PART -7

This chapter will teach you the following:

  • Using the Django ORM to query the database and filter through results
  • Applying migrations to database
Querying Data In Django

Once you’ve created a model, Django automatically provides a high-level Python API for working with those models.

You can check the raw sql for the table created using

python manage.py sqlmigrate <appname> migration number

or

python manage.py sqlmigrate blogapp 0001 , which gives us

BEGIN;

— Create model Post

CREATE TABLE “blogapp_post” (“id” integer NOT NULL PRIMARY KEY AUTOINCREMENT, “title” varchar(100) NOT NULL, “content” text NOT NULL, “date_posted” datetime NOT NULL, “author_id” integer NOT NULL REFERENCES “auth_user” (“id”) DEFERRABLE INITIALLY DEFERRED);
CREATE INDEX “blogapp_post_author_id_5ec80b2c” ON “blogapp_post” (“author_id”);
COMMIT;

To learn how to use Django’s database API, we’re going to be using the Django interactive shell. Django’s interactive shell runs just like the regular Python interactive shell. Try it out by running python manage.py shell and typing the following:

>>> from blogapp.models import Post
>>> from django.contrib.auth.models import User

The first 2 lines import the Post and User model

Retrieving all objects

>>> User.objects.all()
<QuerySet [<User: atufashireen>]>
>>> Post.objects.all()
<QuerySet []>

The all()method returns a Queryset of all the objects in the database.

Creating objects

>>> post_1=Post(title=’Post 1',content=’post 1 content’,author=x)
>>> post_1.save()
>>> post_2=Post(title='Post2',content='post 2 content',author=x)
>>> post_2.save()

This performs an INSERT SQL statement behind the scenes. Django doesn’t hit the database until you explicitly call save().

Running the Post.objects.all() now will return

<QuerySet [<Post: Post 1>, <Post: Post2>]>

You can now get all the fields of the particular like this..

>>> post_1.title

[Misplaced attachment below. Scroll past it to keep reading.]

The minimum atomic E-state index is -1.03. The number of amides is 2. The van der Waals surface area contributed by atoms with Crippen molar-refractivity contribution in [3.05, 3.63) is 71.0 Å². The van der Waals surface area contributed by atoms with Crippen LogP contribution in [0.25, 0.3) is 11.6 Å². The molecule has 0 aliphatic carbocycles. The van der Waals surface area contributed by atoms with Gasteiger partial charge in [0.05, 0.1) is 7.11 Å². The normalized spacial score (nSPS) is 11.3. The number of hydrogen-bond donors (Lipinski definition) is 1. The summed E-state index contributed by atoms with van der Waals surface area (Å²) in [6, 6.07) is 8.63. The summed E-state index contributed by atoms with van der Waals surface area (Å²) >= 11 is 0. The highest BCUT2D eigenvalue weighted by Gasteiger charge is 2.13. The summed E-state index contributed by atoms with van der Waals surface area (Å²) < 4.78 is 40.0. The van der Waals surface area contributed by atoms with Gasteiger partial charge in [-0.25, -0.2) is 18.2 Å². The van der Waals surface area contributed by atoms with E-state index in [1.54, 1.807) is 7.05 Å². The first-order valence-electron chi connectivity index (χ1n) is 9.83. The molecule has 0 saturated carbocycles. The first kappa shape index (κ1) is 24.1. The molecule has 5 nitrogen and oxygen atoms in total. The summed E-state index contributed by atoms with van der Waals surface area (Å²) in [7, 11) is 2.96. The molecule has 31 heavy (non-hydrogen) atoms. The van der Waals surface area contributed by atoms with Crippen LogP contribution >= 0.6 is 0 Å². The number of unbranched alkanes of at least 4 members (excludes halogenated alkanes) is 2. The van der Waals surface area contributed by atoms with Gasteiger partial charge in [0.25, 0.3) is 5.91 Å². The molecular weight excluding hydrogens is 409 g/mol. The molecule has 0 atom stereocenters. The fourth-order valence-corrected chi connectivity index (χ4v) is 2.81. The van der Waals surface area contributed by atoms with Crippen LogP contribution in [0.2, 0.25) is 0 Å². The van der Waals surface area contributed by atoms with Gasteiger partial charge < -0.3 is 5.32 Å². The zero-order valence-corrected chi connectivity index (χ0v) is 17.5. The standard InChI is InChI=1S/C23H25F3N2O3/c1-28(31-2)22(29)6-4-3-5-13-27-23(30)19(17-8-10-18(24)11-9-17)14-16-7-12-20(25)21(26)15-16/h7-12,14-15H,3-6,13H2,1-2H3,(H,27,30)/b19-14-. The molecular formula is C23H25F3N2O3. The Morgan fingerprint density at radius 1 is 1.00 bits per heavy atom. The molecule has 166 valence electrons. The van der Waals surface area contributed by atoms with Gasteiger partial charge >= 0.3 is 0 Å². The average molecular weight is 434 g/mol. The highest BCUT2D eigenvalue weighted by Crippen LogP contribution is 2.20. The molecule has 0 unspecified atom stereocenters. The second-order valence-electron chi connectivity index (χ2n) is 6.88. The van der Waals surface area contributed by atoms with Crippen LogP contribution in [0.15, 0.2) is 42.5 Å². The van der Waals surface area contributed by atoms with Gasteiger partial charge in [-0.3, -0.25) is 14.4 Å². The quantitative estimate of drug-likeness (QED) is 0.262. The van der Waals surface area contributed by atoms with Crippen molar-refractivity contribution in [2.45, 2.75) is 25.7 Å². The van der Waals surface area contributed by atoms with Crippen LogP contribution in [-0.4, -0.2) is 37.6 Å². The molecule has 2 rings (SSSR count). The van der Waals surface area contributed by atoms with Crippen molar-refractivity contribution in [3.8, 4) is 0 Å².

‘Making A Web App’
>>> post_1.author
<User: atufashireen>
>>> post_1.author.email
'atufashireen@gmail.com'

Retrieving a single object with get()

x= Post.objects.get(pk=1)

returns the first object which have primary key as 1

Related objects

When you define a relationship in a model (i.e., a ForeignKey, OneToOneField, or ManyToManyField), instances of that model will have a convenient API to access the related objects.

Django also creates API accessors for the “other” side of the relationship — the link from the related model to the model that defines the relationship.

>>> post_1.author.post_set.all()
<QuerySet [<Post: Making A Web App>, <Post: Making A Website>]>
(or)
>>> x=User.objects.get(id=1)
>>> x.post_set.all()
<QuerySet [<Post: Making A Web App>, <Post: Making A Website>]>

the .model_set (or ) x.post_set.all() returns all the posts of the user (if it has the relationship)

>>> x.post_set.create(title=’post 3',content=’post 3 content’)
<Post: post 3>

creates a new post for the user in the Post model

Retrieving specific objects with filters

To create a subset of a QuerySet, you refine the initial QuerySet, adding filter conditions. The two most common ways to refine a QuerySet are:

filter(**kwargs)Returns a new QuerySet containing objects that match the given lookup parameters.exclude(**kwargs)Returns a new QuerySet containing objects that do not match the given lookup parameters.

>>> Post.objects.filter(id=2).all()
<QuerySet [<Post: Making A Website>]>
>>> Post.objects.exclude(id=2).all()
<QuerySet [<Post: Making A Web App>]>
>>> Post.objects.filter(date_posted__month=6)
<QuerySet [<Post: Making A Web App>, <Post: Making A Website>]>

Now let’s filter using other attributes of the model.

>>> q1 = Post.objects.filter(title__startswith="Making A Web")
>>> q1
<QuerySet [<Post: Making A Web App>, <Post: Making A Website>]>
>>> q2 = q1.exclude(date_posted__gte=datetime.date.today())
>>> q2
<QuerySet [<Post: Making A Web App>, <Post: Making A Website>]>
>>> q = Post.objects.exclude(content__icontains="building")
>>> q
<QuerySet [<Post: Making A Web App>]>

The first is a base Queryset containing all entries that contain a headline starting with “Making A Web”. The second is a subset of the first, with an additional criteria that excludes records whose date_posted is today or in the future (greater than or equal to) .The third excludes the post which have ‘building’ in it’s content (i for case insensitive)

Deleting objects

The delete method, conveniently, is named delete(). This method immediately deletes the object and returns the number of objects deleted and a dictionary with the number of deletions per object type.

>>> import datetime
>>> x=Post.objects.filter(date_posted__gte=datetime.date.today())
>>> x
<QuerySet [<Post: post 3>]>
>>> x.delete()
(1, {'blogapp.Post': 1})

Let’s now set the home function in views.py to as follows,

def home(request):

content={'posts':Post.objects.all()}
return render(request, 'blogapp/home.html',content)

And home.html to..

Next Up..

Previously…

Posting Django Tutorials with Beginner to Advanced Projects

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